Kathryn's Reviews > Lady of Quality

Lady of Quality by Georgette Heyer
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bookshelves: regency-romance, romance, historical-fiction, 2012-reads

As I've remarked previously, Lady of Quality basically has the exact same plot as Black Sheep. In both books, a lovely lady who is generally believed to be "on the shelf" (a whopping twenty-eight or -nine years of age) shepherds a similarly lovely girl (a teen) who has a fortune through the turmoils of early romance in Bath. A gentleman with a desperate reputation becomes involved in the heroine's life, and his blunt pronouncements and shocking manners contradictorily endear him to her, despite the warnings of her big brother and the older maiden lady who lives with her. Meanwhile, the heroine's servants, despite having known her from the cradle like her big brother, approve of him. The heroine comes to realize her feelings during a lengthy absence on the hero's part (he has gone to London). She initially resists, but the hero encourages her to marry him, and they become engaged.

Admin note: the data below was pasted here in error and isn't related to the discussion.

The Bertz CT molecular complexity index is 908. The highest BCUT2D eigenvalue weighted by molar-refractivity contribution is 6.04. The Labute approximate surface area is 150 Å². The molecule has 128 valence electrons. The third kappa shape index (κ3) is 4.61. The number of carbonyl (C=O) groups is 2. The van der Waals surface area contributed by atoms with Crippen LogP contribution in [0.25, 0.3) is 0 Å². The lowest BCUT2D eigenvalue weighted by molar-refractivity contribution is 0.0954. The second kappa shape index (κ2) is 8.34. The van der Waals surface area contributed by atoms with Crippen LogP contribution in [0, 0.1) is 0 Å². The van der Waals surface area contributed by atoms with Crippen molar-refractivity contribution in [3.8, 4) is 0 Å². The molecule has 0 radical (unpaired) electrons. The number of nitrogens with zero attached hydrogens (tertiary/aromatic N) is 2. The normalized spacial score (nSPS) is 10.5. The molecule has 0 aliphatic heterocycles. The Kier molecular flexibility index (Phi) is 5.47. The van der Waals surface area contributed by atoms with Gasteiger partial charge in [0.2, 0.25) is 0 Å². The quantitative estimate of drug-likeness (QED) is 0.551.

Lady of Quality is the later work; in fact, it's Heyer's last Regency romance. I like Miles Calverleigh better than Oliver Carleton and Abigail Wendover better than Annis Wychwood (she couldn't even change the initials? And C-A...R-L-E... in both heroes' names?), so I generally prefer Black Sheep to Lady of Quality. I do like Lady of Quality, though; the dialogue is snappy and the story moves quickly. The degree of independence enjoyed by Miss Wychwood is quite extensive for that time period, and Oliver Carleton has no intention of asking her to reduce that independence - in fact, he likes her willingness to argue with him.

Overall, while I don't love Lady of Quality, it's a serviceable Heyer, and I do recommend it. Just don't read it immediately before or after Black Sheep!

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